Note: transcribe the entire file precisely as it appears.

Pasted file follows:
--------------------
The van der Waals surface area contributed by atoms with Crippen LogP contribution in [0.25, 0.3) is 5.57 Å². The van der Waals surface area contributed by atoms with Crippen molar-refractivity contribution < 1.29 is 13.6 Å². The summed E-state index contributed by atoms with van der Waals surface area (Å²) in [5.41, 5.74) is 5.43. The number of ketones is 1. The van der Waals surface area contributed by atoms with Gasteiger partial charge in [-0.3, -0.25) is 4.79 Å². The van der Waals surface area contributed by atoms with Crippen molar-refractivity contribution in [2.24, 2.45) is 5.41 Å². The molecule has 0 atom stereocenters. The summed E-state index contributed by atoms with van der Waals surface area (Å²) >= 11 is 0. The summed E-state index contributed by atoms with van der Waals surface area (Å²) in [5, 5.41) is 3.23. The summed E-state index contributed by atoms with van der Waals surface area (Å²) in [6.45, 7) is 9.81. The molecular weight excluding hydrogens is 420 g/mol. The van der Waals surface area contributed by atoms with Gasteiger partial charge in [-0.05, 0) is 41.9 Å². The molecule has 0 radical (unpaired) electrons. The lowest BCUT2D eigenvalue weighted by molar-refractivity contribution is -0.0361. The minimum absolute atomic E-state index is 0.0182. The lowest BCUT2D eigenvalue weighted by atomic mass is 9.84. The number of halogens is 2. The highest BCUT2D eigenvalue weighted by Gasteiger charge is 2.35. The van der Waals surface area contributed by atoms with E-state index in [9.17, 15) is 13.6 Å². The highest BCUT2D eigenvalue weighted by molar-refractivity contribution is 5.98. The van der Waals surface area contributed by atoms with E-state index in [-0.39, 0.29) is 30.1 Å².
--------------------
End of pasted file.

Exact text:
The van der Waals surface area contributed by atoms with Crippen LogP contribution in [0.25, 0.3) is 5.57 Å². The van der Waals surface area contributed by atoms with Crippen molar-refractivity contribution < 1.29 is 13.6 Å². The summed E-state index contributed by atoms with van der Waals surface area (Å²) in [5.41, 5.74) is 5.43. The number of ketones is 1. The van der Waals surface area contributed by atoms with Gasteiger partial charge in [-0.3, -0.25) is 4.79 Å². The van der Waals surface area contributed by atoms with Crippen molar-refractivity contribution in [2.24, 2.45) is 5.41 Å². The molecule has 0 atom stereocenters. The summed E-state index contributed by atoms with van der Waals surface area (Å²) >= 11 is 0. The summed E-state index contributed by atoms with van der Waals surface area (Å²) in [5, 5.41) is 3.23. The summed E-state index contributed by atoms with van der Waals surface area (Å²) in [6.45, 7) is 9.81. The molecular weight excluding hydrogens is 420 g/mol. The van der Waals surface area contributed by atoms with Gasteiger partial charge in [-0.05, 0) is 41.9 Å². The molecule has 0 radical (unpaired) electrons. The lowest BCUT2D eigenvalue weighted by molar-refractivity contribution is -0.0361. The minimum absolute atomic E-state index is 0.0182. The lowest BCUT2D eigenvalue weighted by atomic mass is 9.84. The number of halogens is 2. The highest BCUT2D eigenvalue weighted by Gasteiger charge is 2.35. The van der Waals surface area contributed by atoms with E-state index in [9.17, 15) is 13.6 Å². The highest BCUT2D eigenvalue weighted by molar-refractivity contribution is 5.98. The van der Waals surface area contributed by atoms with E-state index in [-0.39, 0.29) is 30.1 Å².